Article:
Brett Kavanaugh and America’s ‘Himpathy’ Reckoning

From The New York Times:    

Rarely has society’s tendency to sympathize with powerful men been so thoroughly on display.

By Kate Manne
(Ms. Manne is the author of “Down Girl: The Logic of Misogyny.”)
Sept. 26, 2018

Brett Kavanaugh is a “great gentleman,” President Trump said at a White House news conference last week. “I feel so badly for him. This is not a man who deserves this.” At no point on that occasion did Mr. Trump say the name of the woman, Christine Blasey Ford, who had accused Judge Kavanaugh of sexual assault. After further allegations about Judge Kavanaugh’s behavior were reported on Sunday night, Mr. Trump doubled down: What was going on was “most unfair” to Judge Kavanaugh, who is “an outstanding person.”

When it comes to the moral deficiencies exhibited by Mr. Trump and other supporters of the judge, many critics speak about lack of empathy as the problem. It isn’t. Mr. Trump, as he has shown clearly in the Kavanaugh confirmation process, seems to have no difficulty taking another person’s perspective, and then feeling and expressing a sympathetic or congruent moral emotion.

The real problem is that the people Mr. Trump feels with and for are most frequently powerful men who have been credibly accused of serious crimes and wrongdoing. He felt sorry for Michael Flynn, referring to him as a “good guy.” More recently, he felt bad for Paul Manafort. And, in the case of Judge Kavanaugh, Mr. Trump feels sorry for a man accused of sexual assault while erasing and dismissing the perspective of his female accusers.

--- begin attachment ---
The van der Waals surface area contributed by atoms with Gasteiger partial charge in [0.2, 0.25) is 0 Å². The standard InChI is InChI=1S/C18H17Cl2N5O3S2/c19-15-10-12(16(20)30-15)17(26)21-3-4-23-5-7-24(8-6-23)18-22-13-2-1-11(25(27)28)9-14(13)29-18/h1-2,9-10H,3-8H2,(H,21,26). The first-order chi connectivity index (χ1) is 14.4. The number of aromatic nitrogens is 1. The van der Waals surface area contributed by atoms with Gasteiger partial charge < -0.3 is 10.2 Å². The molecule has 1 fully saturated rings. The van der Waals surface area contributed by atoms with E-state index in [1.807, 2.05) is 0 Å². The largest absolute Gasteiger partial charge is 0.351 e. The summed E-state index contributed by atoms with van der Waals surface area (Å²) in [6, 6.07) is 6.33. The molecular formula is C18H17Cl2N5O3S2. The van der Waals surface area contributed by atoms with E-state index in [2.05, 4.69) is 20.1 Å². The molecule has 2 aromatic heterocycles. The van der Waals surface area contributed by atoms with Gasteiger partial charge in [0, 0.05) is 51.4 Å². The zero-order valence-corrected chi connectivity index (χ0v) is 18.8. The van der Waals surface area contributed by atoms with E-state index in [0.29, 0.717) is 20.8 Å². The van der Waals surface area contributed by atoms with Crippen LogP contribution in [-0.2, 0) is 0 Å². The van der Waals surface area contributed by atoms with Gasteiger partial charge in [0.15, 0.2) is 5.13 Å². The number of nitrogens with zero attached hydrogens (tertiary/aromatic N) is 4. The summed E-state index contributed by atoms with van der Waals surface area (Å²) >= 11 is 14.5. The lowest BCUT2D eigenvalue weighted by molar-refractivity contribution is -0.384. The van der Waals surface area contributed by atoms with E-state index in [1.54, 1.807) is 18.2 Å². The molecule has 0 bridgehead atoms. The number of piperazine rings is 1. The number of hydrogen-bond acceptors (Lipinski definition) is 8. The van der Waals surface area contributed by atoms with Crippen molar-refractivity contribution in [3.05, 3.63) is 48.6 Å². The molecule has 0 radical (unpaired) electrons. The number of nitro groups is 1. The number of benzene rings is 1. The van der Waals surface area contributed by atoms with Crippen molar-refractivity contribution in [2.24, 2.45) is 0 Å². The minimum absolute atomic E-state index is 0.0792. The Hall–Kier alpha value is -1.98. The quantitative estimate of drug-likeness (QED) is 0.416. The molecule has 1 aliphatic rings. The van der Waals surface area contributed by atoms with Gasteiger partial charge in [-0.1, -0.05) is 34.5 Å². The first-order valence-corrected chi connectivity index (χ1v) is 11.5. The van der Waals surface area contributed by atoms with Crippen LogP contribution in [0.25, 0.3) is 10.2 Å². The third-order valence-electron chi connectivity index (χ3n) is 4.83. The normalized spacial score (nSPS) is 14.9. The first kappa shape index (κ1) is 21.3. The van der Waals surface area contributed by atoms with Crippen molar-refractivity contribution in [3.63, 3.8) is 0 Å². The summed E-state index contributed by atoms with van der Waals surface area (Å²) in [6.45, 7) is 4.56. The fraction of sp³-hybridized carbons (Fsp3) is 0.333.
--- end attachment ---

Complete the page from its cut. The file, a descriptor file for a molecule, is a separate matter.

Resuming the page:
Mr. Trump is manifesting what I call “himpathy” — the inappropriate and disproportionate sympathy powerful men often enjoy in cases of sexual assault, intimate partner violence, homicide and other misogynistic behavior.

There is a plethora of recent cases, from the Stanford swimmer Brock Turner to the Maryland school gunman Austin Rollins, fitting this general pattern: discussion focuses excessively on the perpetrator’s perspective, on the potential pain driving him or on the loss of his bright future. And the higher a man rises in the social hierarchy, the more himpathy he tends to attract. Thus, the bulk of our collective care, consideration, respect and nurturing attention is allotted to the most privileged in our society.

Once you learn to spot himpathy, it becomes difficult not to see it everywhere: in men such as the former editor of The New York Review of Books Ian Buruma, who published a self-indulgent essay by a former Canadian talk-show host accused of sexual assault and harassment by more than 20 women; in women like the five Republicans whom CNN convened recently to voice support for Judge Kavanaugh (“Tell me, what boy hasn’t done this in high school?” asked one, shrugging himpathetically). But we’re in a moment during which himpathy is so thoroughly on display, in such a public way, that the time is ripe to push for a mass moral reckoning.

What the Kavanaugh case has revealed this week is that himpathy can, at its most extreme, become full-blown gendered sociopathy: a pathological moral tendency to feel sorry exclusively for the alleged male perpetrator — it was too long ago; he was just a boy; it was a case of mistaken identity — while relentlessly casting suspicion upon the female accusers. It also reveals the far-ranging repercussions of this worldview: It’s no coincidence that many of those who himpathize with Judge Kavanaugh to the exclusion of Dr. Blasey are also avid abortion opponents, a position that requires a refusal to empathize with girls and women facing an unwanted pregnancy.

What makes himpathy so difficult to counter is that the mechanisms underlying it are partly moral in nature: Sympathy and empathy are pro-social moral emotions, which makes it especially hard to convince people that when they skew toward the powerful and against the vulnerable, they become a source of systemic injustice. So, for those for whom himpathy is a mental habit prompted by biased social forces, and not an entrenched moral outlook, the first step to solving the problem is simply learning to recognize when it’s at work, and to be wary of its biasing influence.

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